And why do you live in such a small house. My God man save up a few bucks and get a real house.
    How to become a millionaire: Start out with 10 million and take up machining as a hobby!

  4. #14
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    Quote Originally Posted by Black Forest View Post
    That is a very idiotic response. First off I CAN order a pizza from another country and have it at my door in twenty minutes. Secondly my DSL line will only deliver .320mbs where I live. My satelite delivers 18 to 25mbs. The satelite is by far the better solution. Those are my only options at this time. I don't need the internet for business or for managing my portfolio so what I have is fine.

    And why do you live in such a small house. My God man save up a few bucks and get a real house.
    The kids complain about a 10ms latency over here when playing online multiplayer games.

    Small houses are nice. The big houses around here cost way too much.
    Work hard play hard

  5. #15
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    Ahh ha! So you wrote the manual. Now I know who to blame.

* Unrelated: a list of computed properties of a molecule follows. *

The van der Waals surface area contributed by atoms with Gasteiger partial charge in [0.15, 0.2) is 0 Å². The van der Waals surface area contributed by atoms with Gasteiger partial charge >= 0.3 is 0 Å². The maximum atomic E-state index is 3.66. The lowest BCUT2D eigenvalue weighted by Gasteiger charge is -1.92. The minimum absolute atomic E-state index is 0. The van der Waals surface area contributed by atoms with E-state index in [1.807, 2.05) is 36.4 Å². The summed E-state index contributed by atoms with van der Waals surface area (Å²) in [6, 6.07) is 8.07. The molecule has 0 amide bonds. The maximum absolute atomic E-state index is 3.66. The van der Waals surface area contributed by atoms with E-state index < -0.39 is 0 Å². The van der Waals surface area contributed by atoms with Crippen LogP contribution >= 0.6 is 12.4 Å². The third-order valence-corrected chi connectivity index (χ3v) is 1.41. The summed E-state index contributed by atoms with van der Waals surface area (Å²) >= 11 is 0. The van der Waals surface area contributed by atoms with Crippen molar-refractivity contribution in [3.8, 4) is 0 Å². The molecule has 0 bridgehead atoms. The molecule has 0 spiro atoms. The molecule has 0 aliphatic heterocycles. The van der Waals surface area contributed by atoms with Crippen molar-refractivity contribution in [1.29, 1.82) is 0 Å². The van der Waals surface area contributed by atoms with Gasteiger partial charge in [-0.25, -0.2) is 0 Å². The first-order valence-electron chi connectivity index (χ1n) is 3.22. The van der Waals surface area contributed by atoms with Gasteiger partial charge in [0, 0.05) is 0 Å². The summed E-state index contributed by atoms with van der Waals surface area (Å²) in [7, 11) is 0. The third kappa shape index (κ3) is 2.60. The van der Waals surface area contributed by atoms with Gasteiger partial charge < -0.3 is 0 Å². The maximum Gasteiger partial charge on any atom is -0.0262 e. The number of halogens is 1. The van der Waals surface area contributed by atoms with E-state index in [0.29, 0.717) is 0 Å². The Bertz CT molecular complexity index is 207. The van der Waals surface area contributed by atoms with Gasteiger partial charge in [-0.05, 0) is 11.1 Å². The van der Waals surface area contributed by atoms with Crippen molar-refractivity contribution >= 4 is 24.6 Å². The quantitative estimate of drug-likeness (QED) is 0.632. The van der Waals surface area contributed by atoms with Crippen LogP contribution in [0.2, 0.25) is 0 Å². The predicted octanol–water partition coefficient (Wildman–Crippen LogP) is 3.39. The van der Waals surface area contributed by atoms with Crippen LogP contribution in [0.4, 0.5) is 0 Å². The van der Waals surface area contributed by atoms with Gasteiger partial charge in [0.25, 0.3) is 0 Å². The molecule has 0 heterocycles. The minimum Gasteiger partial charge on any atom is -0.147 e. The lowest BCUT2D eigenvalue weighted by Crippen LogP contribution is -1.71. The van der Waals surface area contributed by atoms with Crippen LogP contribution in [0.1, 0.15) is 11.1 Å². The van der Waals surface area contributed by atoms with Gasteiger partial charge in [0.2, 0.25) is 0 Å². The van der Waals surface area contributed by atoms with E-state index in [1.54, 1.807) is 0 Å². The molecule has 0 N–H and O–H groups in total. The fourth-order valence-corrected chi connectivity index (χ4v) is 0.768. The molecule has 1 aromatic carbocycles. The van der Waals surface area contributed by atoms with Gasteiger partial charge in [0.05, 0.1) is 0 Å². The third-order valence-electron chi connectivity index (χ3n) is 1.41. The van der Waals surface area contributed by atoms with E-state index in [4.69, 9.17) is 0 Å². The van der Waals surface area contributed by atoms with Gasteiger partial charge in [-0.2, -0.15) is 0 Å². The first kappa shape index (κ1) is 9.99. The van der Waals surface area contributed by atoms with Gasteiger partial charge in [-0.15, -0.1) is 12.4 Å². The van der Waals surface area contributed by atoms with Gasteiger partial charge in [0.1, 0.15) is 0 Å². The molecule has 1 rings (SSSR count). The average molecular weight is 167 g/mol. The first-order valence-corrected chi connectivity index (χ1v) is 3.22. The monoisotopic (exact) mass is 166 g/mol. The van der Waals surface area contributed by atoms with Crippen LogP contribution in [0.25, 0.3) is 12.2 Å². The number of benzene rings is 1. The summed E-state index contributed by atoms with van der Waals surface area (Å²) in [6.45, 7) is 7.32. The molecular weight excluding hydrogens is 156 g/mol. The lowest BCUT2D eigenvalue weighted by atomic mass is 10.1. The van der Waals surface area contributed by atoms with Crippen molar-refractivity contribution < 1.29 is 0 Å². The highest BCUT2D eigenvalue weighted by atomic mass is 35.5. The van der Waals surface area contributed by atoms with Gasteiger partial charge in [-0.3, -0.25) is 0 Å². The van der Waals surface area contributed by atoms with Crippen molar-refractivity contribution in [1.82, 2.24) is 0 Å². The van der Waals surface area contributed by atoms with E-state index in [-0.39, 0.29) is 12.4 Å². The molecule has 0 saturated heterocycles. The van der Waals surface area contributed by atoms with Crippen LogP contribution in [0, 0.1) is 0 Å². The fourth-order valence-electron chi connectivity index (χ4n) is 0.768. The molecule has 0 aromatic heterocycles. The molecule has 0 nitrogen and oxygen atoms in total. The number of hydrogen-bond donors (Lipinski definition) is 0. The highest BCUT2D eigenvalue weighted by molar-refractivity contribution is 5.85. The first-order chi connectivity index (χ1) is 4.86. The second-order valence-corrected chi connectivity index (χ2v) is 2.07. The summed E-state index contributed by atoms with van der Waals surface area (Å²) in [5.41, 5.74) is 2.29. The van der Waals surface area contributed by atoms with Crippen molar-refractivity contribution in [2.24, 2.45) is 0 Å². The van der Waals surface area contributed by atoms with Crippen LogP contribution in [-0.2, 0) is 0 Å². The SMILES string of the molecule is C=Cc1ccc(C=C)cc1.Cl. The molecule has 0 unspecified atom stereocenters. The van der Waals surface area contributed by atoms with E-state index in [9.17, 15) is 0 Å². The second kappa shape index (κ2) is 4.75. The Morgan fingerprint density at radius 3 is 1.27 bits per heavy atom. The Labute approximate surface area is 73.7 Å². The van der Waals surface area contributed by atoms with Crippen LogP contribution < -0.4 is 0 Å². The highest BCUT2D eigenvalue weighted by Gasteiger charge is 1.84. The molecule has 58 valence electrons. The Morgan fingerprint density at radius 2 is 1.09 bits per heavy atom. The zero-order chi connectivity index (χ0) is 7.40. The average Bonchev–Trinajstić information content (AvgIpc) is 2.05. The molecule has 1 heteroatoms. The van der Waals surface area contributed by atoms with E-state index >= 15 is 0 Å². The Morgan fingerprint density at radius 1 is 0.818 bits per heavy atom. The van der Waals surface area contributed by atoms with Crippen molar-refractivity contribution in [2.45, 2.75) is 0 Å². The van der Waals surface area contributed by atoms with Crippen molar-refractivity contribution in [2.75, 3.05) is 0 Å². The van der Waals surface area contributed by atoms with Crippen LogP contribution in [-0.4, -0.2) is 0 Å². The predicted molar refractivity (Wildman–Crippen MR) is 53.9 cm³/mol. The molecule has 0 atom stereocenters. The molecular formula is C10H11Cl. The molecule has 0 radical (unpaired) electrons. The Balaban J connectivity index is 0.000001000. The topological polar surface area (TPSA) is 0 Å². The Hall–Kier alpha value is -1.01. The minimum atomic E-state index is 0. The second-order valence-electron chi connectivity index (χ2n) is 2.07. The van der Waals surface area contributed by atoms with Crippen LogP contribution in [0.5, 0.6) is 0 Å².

Some decades ago I was working for a TV station in Miami and I had a project going to add a remote control to a big satellite dish (5 or 6 meter). So I am working the midnight shift at the transmitter site which was where that dish was installed and I did some experiments with my new system and somehow lost the memory which stored the satellite positions. It is like 2AM and that dish was needed around 7AM for the morning shows. PANIC! And no one to call. I tried to find a satellite for a starting point and that was hard enough. Getting a positive ID on it was equally difficult. But then, FOLLOWING THE INSTRUCTIONS, it would not move to the next position on the arc. I could not locate a second satellite. A big dish like that literally has a very small beam or angular view so you needed to be within a fraction of a degree to see anything. I was literally out there with angle gauges on the moving dish trying to get even an inkling of a signal. It took me literally hours to discover that the internal calibration constants were off by almost a factor of two. I was only moving around half way between the satellites, but not exactly so two jumps also did not work. Like I said, PANIC!